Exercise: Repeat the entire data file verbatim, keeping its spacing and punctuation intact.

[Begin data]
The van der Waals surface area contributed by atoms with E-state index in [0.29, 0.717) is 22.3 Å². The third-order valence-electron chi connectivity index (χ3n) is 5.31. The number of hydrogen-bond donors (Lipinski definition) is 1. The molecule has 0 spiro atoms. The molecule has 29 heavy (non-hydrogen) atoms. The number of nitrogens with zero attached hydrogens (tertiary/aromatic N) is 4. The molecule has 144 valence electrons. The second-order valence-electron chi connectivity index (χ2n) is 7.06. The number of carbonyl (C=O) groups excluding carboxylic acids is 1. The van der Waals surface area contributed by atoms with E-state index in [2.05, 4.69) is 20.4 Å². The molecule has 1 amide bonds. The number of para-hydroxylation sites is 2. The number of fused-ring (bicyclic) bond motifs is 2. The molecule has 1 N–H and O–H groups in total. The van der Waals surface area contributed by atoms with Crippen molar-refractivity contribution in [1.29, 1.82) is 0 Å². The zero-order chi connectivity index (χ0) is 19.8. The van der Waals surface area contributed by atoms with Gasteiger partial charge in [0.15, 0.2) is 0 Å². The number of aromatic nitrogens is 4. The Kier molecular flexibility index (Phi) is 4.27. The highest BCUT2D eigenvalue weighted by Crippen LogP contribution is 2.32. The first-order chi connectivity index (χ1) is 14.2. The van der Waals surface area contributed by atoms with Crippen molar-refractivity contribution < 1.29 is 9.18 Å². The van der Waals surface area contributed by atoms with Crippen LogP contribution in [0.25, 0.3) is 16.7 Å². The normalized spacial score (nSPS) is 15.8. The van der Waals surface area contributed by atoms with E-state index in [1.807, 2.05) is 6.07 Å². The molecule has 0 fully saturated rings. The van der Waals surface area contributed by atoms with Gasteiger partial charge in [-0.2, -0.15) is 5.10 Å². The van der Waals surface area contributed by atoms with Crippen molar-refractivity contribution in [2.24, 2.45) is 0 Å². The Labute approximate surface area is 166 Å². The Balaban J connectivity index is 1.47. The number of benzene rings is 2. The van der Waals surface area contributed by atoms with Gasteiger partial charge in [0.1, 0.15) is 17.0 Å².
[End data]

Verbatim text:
The van der Waals surface area contributed by atoms with E-state index in [0.29, 0.717) is 22.3 Å². The third-order valence-electron chi connectivity index (χ3n) is 5.31. The number of hydrogen-bond donors (Lipinski definition) is 1. The molecule has 0 spiro atoms. The molecule has 29 heavy (non-hydrogen) atoms. The number of nitrogens with zero attached hydrogens (tertiary/aromatic N) is 4. The molecule has 144 valence electrons. The second-order valence-electron chi connectivity index (χ2n) is 7.06. The number of carbonyl (C=O) groups excluding carboxylic acids is 1. The van der Waals surface area contributed by atoms with E-state index in [2.05, 4.69) is 20.4 Å². The molecule has 1 amide bonds. The number of para-hydroxylation sites is 2. The number of fused-ring (bicyclic) bond motifs is 2. The molecule has 1 N–H and O–H groups in total. The van der Waals surface area contributed by atoms with Crippen molar-refractivity contribution in [1.29, 1.82) is 0 Å². The zero-order chi connectivity index (χ0) is 19.8. The van der Waals surface area contributed by atoms with Gasteiger partial charge in [0.15, 0.2) is 0 Å². The number of aromatic nitrogens is 4. The Kier molecular flexibility index (Phi) is 4.27. The highest BCUT2D eigenvalue weighted by Crippen LogP contribution is 2.32. The first-order chi connectivity index (χ1) is 14.2. The van der Waals surface area contributed by atoms with Crippen molar-refractivity contribution < 1.29 is 9.18 Å². The van der Waals surface area contributed by atoms with Crippen LogP contribution in [0.25, 0.3) is 16.7 Å². The normalized spacial score (nSPS) is 15.8. The van der Waals surface area contributed by atoms with E-state index in [1.807, 2.05) is 6.07 Å². The molecule has 0 fully saturated rings. The van der Waals surface area contributed by atoms with Gasteiger partial charge in [-0.2, -0.15) is 5.10 Å². The van der Waals surface area contributed by atoms with Crippen molar-refractivity contribution in [2.24, 2.45) is 0 Å². The Labute approximate surface area is 166 Å². The Balaban J connectivity index is 1.47. The number of benzene rings is 2. The van der Waals surface area contributed by atoms with Gasteiger partial charge in [0.1, 0.15) is 17.0 Å².